By Alesha Williams Boyd, USA TODAY
Updated 8/16/2011 6:49 PM
By Tanya Breen, Asbury Park Press
NEWARK — Last week, Ezra Kress was released from a New York hospital after a sudden 105-degree fever. You wouldn’t have known it Tuesday at Newark Liberty International Airport.
A pair of wire-rimmed glasses perched on his nose, Ezra was all smiles, jokes and laughs. No wonder: The 13-year-old was waiting to board a cross-country flight to San Francisco. He’ll visit Six Flags Discovery Kingdom, catch an Oakland Athletics baseball game and tour Alcatraz before the week is out.
For Ezra of Highland Park, N.J., a trip such as this is a major undertaking: He has familial dysautonomia, a genetic disease of the nervous system. The condition hampers his mobility, slurs his speech and can cause sudden fevers like the one he had last week. He needs a wheelchair, feeding tubes and, at night, an oxygen concentrator.
“We couldn’t do this as an individual family as easily because of all the medical issues,” says his mom, Adena Lebeau, 42.
That’s where Kids of Courage steps in. The New York-based non-profit is making the adventure possible for Ezra and about 150 other children who have chronic illnesses. The organization raises funds and provides medically supervised trips for sick and challenged children throughout the year. The San Francisco trip is their largest-scale event.
Shimon Golshevsky, 9, plays on an airport transport as he waits for his flight with Yehuda Schwartz at Newark Liberty International Airport on Tuesday.
Young people on the trip, from 12 states, England, Canada and Israel, have conditions ranging from cancer to cerebral palsy, says Kids of Courage co-founder Howie Kafka of Lawrence, N.Y. Some have had limbs amputated because of their illnesses; others are paralyzed, he says.
“The sickest of the sick, that’s who we want to take,” says Kafka, a paramedic. “We give them a dream.”
The trip is no small endeavor: About 400 people embarked Tuesday on the five-hour, 30-minute flight, including roughly 200 counselors assigned to accompany the kids and a medical team of 17 physicians, nurses and paramedics, all volunteers.
Raphael Greenfield, 14, waits for his carry-on bags to be searched with his counselor, Mark Rapp at Newark on Tuesday.
Their luggage included about 30 wheelchairs totaling 2,000 pounds. Volunteers will administer more than 1,000 doses of medication a day. That’s more than the average at some children’s hospitals, according to Kids of Courage.
The price tag on the trip: More than $830,000, from private donations and corporate sponsors, says Stuart Ditchek, a New York pediatrician and Kids of Courage co-founder. The excursion must be planned seven to nine months in advance, he says.
“These young folks spend so much of their time being sick that they don’t have friends they can just call and hang out with,” Ditchek says. “A lot of them, because of their challenges, were spending a good number of months a year not doing anything. We saw a need there, for these kids to have something to look forward to.”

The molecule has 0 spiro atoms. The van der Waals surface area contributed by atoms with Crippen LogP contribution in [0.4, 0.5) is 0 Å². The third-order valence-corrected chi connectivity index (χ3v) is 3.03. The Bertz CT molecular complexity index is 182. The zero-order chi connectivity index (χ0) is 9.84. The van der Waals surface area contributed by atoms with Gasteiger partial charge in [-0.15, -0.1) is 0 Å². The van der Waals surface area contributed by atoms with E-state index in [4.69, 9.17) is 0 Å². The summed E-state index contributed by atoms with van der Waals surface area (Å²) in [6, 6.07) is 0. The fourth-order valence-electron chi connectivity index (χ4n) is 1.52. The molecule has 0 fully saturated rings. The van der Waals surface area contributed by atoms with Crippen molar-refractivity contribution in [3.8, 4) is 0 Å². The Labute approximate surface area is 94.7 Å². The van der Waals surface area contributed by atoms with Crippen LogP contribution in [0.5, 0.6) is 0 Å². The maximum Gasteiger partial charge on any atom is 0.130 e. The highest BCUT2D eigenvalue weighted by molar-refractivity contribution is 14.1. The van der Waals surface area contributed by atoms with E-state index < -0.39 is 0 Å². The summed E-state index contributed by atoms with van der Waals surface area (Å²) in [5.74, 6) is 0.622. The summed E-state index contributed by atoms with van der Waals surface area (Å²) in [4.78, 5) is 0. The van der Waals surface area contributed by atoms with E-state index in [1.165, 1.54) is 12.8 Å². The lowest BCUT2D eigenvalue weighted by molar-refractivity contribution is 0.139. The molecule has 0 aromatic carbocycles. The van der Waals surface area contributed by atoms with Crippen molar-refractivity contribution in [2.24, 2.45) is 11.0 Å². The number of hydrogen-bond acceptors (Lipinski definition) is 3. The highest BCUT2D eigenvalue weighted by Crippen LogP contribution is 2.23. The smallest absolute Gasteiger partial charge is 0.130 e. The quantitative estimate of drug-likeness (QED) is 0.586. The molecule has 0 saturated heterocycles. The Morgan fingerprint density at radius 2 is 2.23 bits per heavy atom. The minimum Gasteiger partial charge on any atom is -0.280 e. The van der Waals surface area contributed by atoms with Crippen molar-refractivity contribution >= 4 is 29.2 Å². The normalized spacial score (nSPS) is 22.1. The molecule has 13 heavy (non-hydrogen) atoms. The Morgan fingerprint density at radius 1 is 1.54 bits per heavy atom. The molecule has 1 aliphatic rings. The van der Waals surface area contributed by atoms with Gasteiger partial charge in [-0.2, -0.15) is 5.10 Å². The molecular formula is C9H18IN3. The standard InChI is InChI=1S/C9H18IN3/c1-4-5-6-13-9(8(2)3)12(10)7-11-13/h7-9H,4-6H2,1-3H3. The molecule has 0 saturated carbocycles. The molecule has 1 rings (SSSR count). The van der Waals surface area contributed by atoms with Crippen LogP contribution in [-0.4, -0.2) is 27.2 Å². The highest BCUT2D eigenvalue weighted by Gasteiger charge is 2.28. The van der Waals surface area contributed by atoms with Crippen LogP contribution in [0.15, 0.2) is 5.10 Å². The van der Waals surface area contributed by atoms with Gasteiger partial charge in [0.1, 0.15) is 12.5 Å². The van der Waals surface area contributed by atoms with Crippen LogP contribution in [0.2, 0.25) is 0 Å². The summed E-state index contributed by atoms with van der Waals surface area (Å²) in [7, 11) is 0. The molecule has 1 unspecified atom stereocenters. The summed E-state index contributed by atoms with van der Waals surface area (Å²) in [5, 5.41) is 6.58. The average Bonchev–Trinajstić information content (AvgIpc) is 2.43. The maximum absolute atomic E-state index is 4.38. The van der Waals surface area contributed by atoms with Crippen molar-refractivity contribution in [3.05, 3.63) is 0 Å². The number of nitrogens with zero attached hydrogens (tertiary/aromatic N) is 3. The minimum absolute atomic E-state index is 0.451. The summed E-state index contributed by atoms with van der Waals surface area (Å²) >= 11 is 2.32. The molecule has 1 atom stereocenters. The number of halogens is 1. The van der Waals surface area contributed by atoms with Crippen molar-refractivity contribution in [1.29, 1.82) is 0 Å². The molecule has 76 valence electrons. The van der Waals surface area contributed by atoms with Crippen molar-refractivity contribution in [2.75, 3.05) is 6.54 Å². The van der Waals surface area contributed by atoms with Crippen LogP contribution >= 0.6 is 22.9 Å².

Another part of the trip many of the kids look forward to: Their parents won’t be coming along, Ditchek says. He said that helps encourage independence among the youngsters.
“We’re not invited,” jokes Aaron Pruzansky, 39, of Lakewood before sending his daughter, 11-year-old Chaya, on her way. Chaya has cerebral palsy.
Sarah Solomon, 23, of North Miami, Fla., laughed in her wheelchair and accepted hugs from counselors at the airport Tuesday. She has mucopolysaccharidosis, a painful disease that prevents her from producing enzymes needed for growth. She says she stopped growing when she was 3 years old.
“Sometimes I can’t get out of bed,” she says. “This trip wouldn’t be possible without Kids of Courage. This is a week to enjoy just being with everybody, having fun, forgetting about diseases.”
Volunteers zipped around the airport Tuesday, making sure equipment was in place. Some young people with pacemaker-defibrillators for heart conditions were stopped at a checkpoint for manual searches. Parents bid their children farewell with hugs and kisses.
Ezra waited patiently for his turn to board. His carry-on held 18 medications, his feeding device, a blue towel in case he needed to retch and a snack — a container of his supplemental formula. His counselor, Charles Manopla, 22, of Brooklyn, carried Ezra’s 12-pound mobile oxygen concentrator in case he needed it on the plane.
“He’s been jumping for joy whenever you mention the trip,” Lebeau says. “It’s a chance for him to be with other kids who are also getting meds, sleeping with oxygen, doing nebulizer treatments. It’s not unusual here.”
What part of the great adventure was Ezra looking forward to most?
“The jail,” he says with a grin, holding up his hands as if he was behind bars. “Being with my friends.”
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